There is the language too. The Maithili language film represents the people of Mithila. It is the language that I grew up with. The language I spoke to my mother in.

It is in the abandonment of the house in the film that I feel the magnitude of a collective loss. A decade ago, when I visited Pipra, my village, my ancestral house looked abandoned. Like any other abandoned house from the past. Uninhabited and unkempt, home to wild grass, vegetation and bats. The abandonment was recent though. The roof and the walls of the house were still intact then. So were the grills, the doors and the window frames like the memories. Memories of four generations, including that of my great-grandmother and brother, who had lived under its roof.

It was a very brief visit that lasted less than two hours. We only crossed the house then. That abandoned house that was once a home. I could only steal a glance. It was locked. It was nothing like the home of our childhood. But I guess that is true for all abandoned houses. They can never resemble the living homes of your childhood.

It was the house that also contained my language, which is Maithili.

Gamak Ghar represents the architecture that many houses in the region carry from that era. There would be a veranda in the front and a courtyard at the back. Men would occupy the veranda and women would use the courtyard. The veranda, like in the film, had big pillars and it opened to an empty space in the front, which then led to the main village road.

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What is a home? It is perhaps a silent witness to the lives lived and memories created behind its thick walls. Gamak Ghar is that. A storehouse of memories.

You return to the house via the film. I might not be as lucky as the grandson in the movie who found the diaries and the albums. All my grandfather’s books, diaries and letters would probably have been lost to termites or time itself.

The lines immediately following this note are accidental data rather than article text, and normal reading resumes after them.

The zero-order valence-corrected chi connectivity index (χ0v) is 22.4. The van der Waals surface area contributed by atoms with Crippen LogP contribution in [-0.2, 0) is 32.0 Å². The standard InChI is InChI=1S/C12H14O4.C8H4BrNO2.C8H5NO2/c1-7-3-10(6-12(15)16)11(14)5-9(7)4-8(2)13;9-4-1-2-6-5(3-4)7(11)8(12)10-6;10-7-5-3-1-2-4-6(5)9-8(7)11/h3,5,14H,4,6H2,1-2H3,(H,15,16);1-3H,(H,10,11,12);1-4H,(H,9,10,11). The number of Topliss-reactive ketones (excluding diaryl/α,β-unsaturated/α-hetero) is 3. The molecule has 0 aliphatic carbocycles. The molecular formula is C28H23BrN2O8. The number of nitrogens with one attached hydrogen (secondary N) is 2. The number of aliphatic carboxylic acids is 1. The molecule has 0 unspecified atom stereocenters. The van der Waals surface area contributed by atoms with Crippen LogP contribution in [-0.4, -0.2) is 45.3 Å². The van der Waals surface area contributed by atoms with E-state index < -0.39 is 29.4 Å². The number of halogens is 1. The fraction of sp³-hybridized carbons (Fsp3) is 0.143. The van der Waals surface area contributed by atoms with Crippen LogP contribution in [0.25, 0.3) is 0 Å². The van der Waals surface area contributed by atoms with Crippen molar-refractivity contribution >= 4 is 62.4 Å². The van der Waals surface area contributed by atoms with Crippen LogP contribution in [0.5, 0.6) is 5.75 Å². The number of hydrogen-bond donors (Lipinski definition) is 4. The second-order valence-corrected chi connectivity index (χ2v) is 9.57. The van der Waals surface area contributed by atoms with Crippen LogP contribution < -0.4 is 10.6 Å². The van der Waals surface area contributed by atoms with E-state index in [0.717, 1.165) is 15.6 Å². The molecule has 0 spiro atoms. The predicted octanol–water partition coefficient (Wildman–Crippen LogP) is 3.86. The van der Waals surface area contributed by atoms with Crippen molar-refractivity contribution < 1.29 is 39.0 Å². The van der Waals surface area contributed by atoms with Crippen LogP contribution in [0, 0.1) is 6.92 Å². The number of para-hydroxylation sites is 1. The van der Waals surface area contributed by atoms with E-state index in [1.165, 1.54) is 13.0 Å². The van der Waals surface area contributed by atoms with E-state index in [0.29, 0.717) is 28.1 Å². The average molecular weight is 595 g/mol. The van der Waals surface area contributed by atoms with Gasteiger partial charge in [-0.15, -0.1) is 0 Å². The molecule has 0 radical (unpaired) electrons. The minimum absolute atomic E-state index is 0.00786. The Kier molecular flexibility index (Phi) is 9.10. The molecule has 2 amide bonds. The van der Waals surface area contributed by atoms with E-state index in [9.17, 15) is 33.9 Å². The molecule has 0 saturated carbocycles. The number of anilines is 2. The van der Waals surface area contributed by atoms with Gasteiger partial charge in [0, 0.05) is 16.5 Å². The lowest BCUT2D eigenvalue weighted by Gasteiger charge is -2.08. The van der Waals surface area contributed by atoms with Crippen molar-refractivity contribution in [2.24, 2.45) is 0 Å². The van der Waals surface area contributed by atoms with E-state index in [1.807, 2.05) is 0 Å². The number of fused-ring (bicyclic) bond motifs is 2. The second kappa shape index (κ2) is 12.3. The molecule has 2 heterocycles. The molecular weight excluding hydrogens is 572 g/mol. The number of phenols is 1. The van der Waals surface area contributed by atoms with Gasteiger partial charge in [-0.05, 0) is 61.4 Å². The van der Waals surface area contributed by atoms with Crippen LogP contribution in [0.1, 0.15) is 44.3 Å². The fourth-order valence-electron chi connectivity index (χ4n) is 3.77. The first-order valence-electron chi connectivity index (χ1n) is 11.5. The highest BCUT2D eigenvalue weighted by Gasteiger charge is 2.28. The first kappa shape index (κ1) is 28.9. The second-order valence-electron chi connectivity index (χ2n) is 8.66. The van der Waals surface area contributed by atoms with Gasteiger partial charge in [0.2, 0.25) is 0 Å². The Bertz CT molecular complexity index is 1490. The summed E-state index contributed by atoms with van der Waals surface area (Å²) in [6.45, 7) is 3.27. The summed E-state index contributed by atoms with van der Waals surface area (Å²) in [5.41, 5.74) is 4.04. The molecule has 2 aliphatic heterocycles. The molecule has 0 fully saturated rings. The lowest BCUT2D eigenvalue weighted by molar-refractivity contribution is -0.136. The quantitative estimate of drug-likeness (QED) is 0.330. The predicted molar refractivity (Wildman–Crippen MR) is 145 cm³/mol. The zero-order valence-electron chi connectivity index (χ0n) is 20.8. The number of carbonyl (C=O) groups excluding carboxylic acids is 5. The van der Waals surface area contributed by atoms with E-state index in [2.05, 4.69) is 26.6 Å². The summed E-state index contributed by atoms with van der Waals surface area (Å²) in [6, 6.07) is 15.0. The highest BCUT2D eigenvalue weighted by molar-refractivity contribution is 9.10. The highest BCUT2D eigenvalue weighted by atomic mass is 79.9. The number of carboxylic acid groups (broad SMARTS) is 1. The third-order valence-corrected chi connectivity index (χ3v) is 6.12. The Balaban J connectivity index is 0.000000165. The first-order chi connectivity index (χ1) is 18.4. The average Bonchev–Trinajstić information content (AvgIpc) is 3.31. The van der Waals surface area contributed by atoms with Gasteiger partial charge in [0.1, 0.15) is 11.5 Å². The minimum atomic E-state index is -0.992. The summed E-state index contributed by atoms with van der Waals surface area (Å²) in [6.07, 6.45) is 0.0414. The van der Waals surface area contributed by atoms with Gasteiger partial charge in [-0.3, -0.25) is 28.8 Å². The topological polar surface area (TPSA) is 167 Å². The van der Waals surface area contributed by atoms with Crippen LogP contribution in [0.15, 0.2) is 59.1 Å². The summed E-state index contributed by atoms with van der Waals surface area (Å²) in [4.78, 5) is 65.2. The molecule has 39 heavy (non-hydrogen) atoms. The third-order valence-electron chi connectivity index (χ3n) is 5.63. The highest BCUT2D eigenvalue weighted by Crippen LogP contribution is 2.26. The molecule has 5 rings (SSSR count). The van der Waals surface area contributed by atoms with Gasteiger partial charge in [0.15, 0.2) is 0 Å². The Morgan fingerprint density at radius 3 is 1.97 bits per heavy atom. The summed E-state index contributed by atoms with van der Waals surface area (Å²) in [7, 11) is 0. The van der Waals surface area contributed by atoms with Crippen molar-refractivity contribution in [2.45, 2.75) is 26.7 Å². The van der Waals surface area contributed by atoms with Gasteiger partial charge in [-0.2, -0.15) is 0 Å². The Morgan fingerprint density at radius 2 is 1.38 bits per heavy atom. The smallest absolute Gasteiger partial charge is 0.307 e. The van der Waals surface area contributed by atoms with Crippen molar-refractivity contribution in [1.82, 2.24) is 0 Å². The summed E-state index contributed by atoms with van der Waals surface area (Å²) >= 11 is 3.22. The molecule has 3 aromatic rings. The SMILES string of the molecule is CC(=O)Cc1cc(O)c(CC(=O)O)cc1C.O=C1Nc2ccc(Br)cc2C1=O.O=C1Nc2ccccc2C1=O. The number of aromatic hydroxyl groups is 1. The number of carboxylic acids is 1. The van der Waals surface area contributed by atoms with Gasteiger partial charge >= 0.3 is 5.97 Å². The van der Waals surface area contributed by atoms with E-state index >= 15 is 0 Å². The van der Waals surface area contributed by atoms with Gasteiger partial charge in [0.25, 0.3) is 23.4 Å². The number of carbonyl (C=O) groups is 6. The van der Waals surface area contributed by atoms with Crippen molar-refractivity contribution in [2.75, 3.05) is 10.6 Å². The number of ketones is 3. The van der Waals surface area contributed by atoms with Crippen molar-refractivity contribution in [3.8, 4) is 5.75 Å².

In the absence of anything tangible, a film becomes a reflection of a landscape. The celluloid space is full of potential where real sites are found within the narrative and offer spatial reconnection. A lived space is a continuum.

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Watching Gamak Ghar was like watching our own lives on celluloid and probably that of every family that migrates, leaving behind a home and years of collective memories.  

Unlike the grandson in the movie who rebuilds the house to keep it ready in time for his son’s thread ceremony, I doubt my brother or I would go and rebuild our village home. Unlike the grandson in the movie, who has migrated to a nearby city in the same region, I seem to be a perpetual migrant, traversing across the length and breadth of the country.  Every shift further weakening the link to that home.

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Perhaps in the future, someone will come to live there. They will make their own home, create their own memories and make their own ‘Gamak Ghar’.

Gamak Ghar, the film, is a tangible reflector, an imaginative prism where imagination is activated and all filmmaking is also about shifting that material existence into a mental reality. The village home is an in-between place, a contested space and where the house is social space, a personal space. It is not a generic place, but a particular one. I strive to arrive there. There is that possibility in its realness.

Ashutosh Salil is an IAS officer